However, BSA has a weak local exploitation capacity and its convergence speed is relatively slow. Thus, many studies have attempted to improve the performance of BSA and some modifications of BSA have been proposed to overcome the deficiencies. From the perspective of modified object, the modifications of BSA can be divided into the following four categories. It is noted that we consider classifying the publication into the major modification category if it has more than one modification:(i)Modifications of the initial populations [3338](ii)Modifications of the reproduction operators, including the mutation and crossover operators [3947](iii)Modifications of the selection operators, including the local exploitation strategy [4851](iv)Modifications of the control factor and parameter [5257].

The research on controlling parameters of EAs is one of the most promising areas of research in evolutionary computation; even a little modification of parameters in an algorithm can make a considerable difference [58]. In the basic BSA, the value of amplitude control factor () is the product of three and the standard normal distribution random number (i.e., ), which is often too large or too small according to its formulation. This may give BSA a powerful global exploration capability at the early iterations; however, it also affects the later exploitation capability of BSA. Based on these considerations, we focus mainly on the influence of the amplitude control factor () on the BSA, that is, the fourth of the categories defined above. Duan and Luo [52] redesigned an adaptive based on the fitness statistics of population at each iteration. Wang et al. [53] and Tian et al. [54] proposed an adaptive based on Maxwell-Boltzmann distribution. Askarzadeh and dos Santos Coelho [55] proposed an adaptive based on Burger’s chaotic map. Chen et al. [56] redesigned an adaptive by introducing two extra parameters. Nama et al. [57] proposed a new to adaptively change in the range of and new mix-rate to randomly change in the range of . These modifications of have achieved good effects in the BSA.

Different from the modifications of in BSA described above, a modified version of BSA (BSAISA) inspired by simulated annealing (SA) is proposed in this paper. In the BSAISA, based on iterations is redesigned by learning a characteristic where SA can probabilistically accept a higher energy state and the acceptance probability decreases with the decrease in temperature. The redesigned can adaptively decrease as the number of iterations increases without introducing extra parameters. This adaptive variation tendency provides an efficient tradeoff between early exploration and later exploitation capability. We verified the effectiveness and competitiveness of BSAISA in simulation experiments using thirteen constrained benchmarks and five engineering design problems in terms of convergence speed.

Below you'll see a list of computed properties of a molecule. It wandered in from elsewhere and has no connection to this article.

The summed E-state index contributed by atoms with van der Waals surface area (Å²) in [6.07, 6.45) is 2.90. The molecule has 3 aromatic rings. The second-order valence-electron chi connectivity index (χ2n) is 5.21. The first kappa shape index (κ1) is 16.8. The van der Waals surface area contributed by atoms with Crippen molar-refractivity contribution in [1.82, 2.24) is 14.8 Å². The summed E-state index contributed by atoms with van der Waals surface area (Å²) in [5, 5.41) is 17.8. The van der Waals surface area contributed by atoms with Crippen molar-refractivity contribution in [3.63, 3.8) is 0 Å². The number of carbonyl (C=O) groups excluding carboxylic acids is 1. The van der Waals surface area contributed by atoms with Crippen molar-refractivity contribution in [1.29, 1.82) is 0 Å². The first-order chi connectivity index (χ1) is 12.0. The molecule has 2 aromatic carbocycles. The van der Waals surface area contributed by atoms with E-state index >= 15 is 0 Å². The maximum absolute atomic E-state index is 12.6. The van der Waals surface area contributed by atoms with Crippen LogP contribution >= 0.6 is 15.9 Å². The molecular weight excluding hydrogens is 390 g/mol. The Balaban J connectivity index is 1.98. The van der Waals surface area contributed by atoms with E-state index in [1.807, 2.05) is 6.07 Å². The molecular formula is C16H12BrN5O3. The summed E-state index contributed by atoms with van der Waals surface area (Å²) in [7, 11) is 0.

The remainder of this paper is organized as follows. Section 2 introduces the basic BSA. As the main contribution of this paper, a detailed explanation of BSAISA is presented in Section 3. In Section 4, we present two sets of simulation experiments in which we implemented BSAISA and BSA to solve thirteen constrained optimization and five engineering design problems. The results are compared with those obtained by other well-known algorithms in terms of the solution quality and function evaluations. Finally, we give our concluding remarks in Section 5.

2. Backtracking Search Optimization Algorithm (BSA)

BSA is a population-based iterative EA. BSA generates trial populations to take control of the amplitude of the search-direction matrix which provides a strong global exploration capability. BSA equiprobably uses two random crossover strategies to exchange the corresponding elements of individuals in populations and trial populations during the process of crossover. Moreover, BSA has two selection processes. One is used to select population from the current and historical populations; the other is used to select the optimal population. In general, BSA can be divided into five processes: initialization, selection I, mutation, crossover, and selection II [16].

2.1. Initialization

BSA generates initial population and initial old population using where and are the th individual elements in the problem dimension () that falls in th individual position in the population size (), respectively, and mean the lower boundary and the upper boundary of the th dimension, respectively, and is a random uniform distribution.

2.2. Selection I